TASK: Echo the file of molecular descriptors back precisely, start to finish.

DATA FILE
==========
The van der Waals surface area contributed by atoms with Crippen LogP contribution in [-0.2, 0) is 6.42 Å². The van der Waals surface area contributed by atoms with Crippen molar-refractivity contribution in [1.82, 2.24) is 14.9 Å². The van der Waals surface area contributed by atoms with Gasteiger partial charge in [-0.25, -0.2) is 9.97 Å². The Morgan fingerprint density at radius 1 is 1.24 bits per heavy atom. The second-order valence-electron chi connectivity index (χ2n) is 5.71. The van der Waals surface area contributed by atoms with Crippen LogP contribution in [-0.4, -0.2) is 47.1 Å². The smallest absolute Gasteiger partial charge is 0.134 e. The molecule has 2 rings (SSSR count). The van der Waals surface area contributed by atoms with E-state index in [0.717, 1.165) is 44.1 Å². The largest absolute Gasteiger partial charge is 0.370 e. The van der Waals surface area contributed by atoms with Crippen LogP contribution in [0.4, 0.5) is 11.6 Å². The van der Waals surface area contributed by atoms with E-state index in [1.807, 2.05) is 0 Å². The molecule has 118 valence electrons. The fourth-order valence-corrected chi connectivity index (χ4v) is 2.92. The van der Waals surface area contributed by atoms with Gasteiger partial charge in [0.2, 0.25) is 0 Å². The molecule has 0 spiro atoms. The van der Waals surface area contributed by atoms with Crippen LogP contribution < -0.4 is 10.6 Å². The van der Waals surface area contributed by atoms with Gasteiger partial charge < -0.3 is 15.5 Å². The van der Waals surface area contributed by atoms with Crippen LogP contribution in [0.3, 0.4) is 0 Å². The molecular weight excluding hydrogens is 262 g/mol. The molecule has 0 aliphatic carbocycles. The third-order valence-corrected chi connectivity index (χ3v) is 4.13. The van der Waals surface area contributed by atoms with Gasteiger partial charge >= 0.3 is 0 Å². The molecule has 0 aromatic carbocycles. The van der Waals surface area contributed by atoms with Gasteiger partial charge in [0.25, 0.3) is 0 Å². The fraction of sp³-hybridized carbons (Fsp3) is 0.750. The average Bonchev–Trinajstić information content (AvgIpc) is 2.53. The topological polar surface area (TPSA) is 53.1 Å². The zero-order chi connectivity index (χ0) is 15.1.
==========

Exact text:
The van der Waals surface area contributed by atoms with Crippen LogP contribution in [-0.2, 0) is 6.42 Å². The van der Waals surface area contributed by atoms with Crippen molar-refractivity contribution in [1.82, 2.24) is 14.9 Å². The van der Waals surface area contributed by atoms with Gasteiger partial charge in [-0.25, -0.2) is 9.97 Å². The Morgan fingerprint density at radius 1 is 1.24 bits per heavy atom. The second-order valence-electron chi connectivity index (χ2n) is 5.71. The van der Waals surface area contributed by atoms with Crippen LogP contribution in [-0.4, -0.2) is 47.1 Å². The smallest absolute Gasteiger partial charge is 0.134 e. The molecule has 2 rings (SSSR count). The van der Waals surface area contributed by atoms with E-state index in [0.717, 1.165) is 44.1 Å². The largest absolute Gasteiger partial charge is 0.370 e. The van der Waals surface area contributed by atoms with Crippen LogP contribution in [0.4, 0.5) is 11.6 Å². The van der Waals surface area contributed by atoms with E-state index in [1.807, 2.05) is 0 Å². The molecule has 118 valence electrons. The fourth-order valence-corrected chi connectivity index (χ4v) is 2.92. The van der Waals surface area contributed by atoms with Gasteiger partial charge in [0.2, 0.25) is 0 Å². The molecule has 0 spiro atoms. The van der Waals surface area contributed by atoms with Crippen LogP contribution < -0.4 is 10.6 Å². The van der Waals surface area contributed by atoms with Gasteiger partial charge < -0.3 is 15.5 Å². The van der Waals surface area contributed by atoms with Crippen LogP contribution in [0.3, 0.4) is 0 Å². The molecular weight excluding hydrogens is 262 g/mol. The molecule has 0 aliphatic carbocycles. The third-order valence-corrected chi connectivity index (χ3v) is 4.13. The van der Waals surface area contributed by atoms with Gasteiger partial charge >= 0.3 is 0 Å². The molecule has 0 aromatic carbocycles. The van der Waals surface area contributed by atoms with Gasteiger partial charge in [0.25, 0.3) is 0 Å². The fraction of sp³-hybridized carbons (Fsp3) is 0.750. The average Bonchev–Trinajstić information content (AvgIpc) is 2.53. The topological polar surface area (TPSA) is 53.1 Å². The zero-order chi connectivity index (χ0) is 15.1.